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Recharged – opportunities & challenges in the battery space – (2/3)

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Note: This is the 2nd part of a 3 post series. In each part, we will discuss the opportunities for Indian EV startups in the OEM, battery and energy distribution play respectively. You can read the 1st part here
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For an EV, battery is the most differentiating component. It accounts for 40-50% of the total vehicle cost and plays the most important role in a vehicle’s performance. It can draw the line between success and failure of an electric vehicle. 

Despite the high cost of batteries, most end users face issues with the battery performance. The batteries degrade faster in real life circumstances and are not able to meet their theoretically designed limits. This problem gives way to following opportunities for startups in the battery domain:

  1. A high performance battery pack
  2. Reusing and recycling of batteries
A high-performing battery tailor-made for Indian conditions

The best opportunity for battery packs exists in the 2-wheeler and 3-wheeler category. Commercial 2Ws and 3Ws are likely to see faster adoption of EVs and their volumes are going to be much larger. 3Ws in particular are attractive given that the battery and the vehicle can be easily separated as there are no form factor limitations. In due course, we expect that this opportunity will present itself in the 2W space as well once there is a certain level of standardization on form factor and battery specifications.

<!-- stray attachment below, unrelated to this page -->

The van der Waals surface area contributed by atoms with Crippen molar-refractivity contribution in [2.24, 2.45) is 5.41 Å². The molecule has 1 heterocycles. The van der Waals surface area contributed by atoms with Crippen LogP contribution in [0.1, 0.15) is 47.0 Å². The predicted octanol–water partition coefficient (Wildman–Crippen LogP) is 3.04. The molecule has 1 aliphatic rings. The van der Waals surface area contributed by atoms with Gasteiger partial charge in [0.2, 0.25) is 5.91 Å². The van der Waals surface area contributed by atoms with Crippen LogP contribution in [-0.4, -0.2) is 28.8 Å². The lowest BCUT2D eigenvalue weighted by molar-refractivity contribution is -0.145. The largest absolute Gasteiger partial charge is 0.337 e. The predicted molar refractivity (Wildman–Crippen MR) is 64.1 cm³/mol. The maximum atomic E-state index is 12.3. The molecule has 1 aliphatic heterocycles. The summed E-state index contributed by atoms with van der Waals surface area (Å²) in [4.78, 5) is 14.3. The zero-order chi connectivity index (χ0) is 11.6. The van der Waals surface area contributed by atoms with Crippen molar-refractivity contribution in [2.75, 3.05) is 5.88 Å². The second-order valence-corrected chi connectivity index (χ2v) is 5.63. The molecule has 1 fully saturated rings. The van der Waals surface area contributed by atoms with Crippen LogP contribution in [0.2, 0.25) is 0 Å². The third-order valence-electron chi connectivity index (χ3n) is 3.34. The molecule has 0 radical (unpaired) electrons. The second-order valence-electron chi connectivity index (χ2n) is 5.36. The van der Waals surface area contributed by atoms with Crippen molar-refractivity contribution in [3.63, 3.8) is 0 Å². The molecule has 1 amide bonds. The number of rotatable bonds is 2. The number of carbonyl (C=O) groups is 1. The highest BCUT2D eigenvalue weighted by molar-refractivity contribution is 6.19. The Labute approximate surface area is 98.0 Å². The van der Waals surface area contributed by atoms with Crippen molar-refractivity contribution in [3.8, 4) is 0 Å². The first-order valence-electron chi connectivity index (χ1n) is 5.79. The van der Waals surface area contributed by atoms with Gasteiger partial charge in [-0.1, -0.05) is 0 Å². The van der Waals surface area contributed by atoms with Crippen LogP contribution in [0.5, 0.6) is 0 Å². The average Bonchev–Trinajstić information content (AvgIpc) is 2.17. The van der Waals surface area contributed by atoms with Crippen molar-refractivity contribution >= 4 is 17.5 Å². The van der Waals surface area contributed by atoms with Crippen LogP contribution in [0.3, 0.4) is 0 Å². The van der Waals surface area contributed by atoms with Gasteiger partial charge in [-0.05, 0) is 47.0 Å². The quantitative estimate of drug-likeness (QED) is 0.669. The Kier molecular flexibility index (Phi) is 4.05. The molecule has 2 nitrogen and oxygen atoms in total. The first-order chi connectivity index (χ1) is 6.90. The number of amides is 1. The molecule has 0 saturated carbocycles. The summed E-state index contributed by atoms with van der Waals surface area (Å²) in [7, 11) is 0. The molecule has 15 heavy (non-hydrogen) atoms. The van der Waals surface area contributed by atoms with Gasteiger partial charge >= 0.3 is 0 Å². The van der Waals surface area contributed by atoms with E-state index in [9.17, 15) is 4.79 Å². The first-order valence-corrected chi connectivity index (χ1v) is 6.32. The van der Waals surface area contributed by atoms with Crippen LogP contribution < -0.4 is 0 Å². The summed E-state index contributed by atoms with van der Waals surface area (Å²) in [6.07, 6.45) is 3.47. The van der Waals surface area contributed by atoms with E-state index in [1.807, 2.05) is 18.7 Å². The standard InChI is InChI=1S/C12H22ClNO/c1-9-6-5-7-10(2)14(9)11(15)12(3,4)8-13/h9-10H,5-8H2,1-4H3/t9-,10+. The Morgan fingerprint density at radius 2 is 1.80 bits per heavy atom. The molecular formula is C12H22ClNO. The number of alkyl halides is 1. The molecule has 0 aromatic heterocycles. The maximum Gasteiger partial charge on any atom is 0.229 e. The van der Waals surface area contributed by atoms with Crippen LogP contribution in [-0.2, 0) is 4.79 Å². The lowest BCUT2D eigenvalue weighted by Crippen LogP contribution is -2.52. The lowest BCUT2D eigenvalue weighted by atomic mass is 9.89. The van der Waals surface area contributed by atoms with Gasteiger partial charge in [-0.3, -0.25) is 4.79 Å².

“We have procured batteries for our fleet from many players, and none of them are able to provide consistent performance. Most battery companies are yet to figure out the problems related to the operating conditions. A lot of value needs to be added” says one of the large fleet operators. Many other fleet operators we spoke to echoed the same sentiment.

In India, most batteries have to deal with high ambient temperatures and endure higher shocks owing to poor road conditions. These batteries are neither designed nor built for India, thus they degrade much faster. It leads to reduced state of health (SOH), which is a measure of how much energy a battery can store.

Two primary contributors to the SOH are battery chemistry and thermal management. While EVs use Li-ion batteries, there are numerous variations of Li-ion chemistries that represent a trade off between safety, longevity, capacity and current output depending upon the ambient conditions. One also needs to design different temperature control techniques depending upon the operating conditions.

Furthermore, a shared and commercial use of scooters often promotes poor driving habits like faster acceleration & deceleration, frequent stops and erratic charging behaviour. This can impact the energy consumption from a battery by as much as 30%, not only reducing its life but also it’s SOH.

Thus, a battery tailor-made for Indian conditions and commercial applications that delivers consistent performance, can be instrumental in changing India’s EV landscape.

However, designing a battery grounds up is not just about good engineering. The prototyping and testing can take years because one needs to optimize on a large number of input variables through many trial & error tests. The feedback loop is long and the amount of data one needs to collect is large. We believe that only a few players will be successful in creating an affordable high performing battery.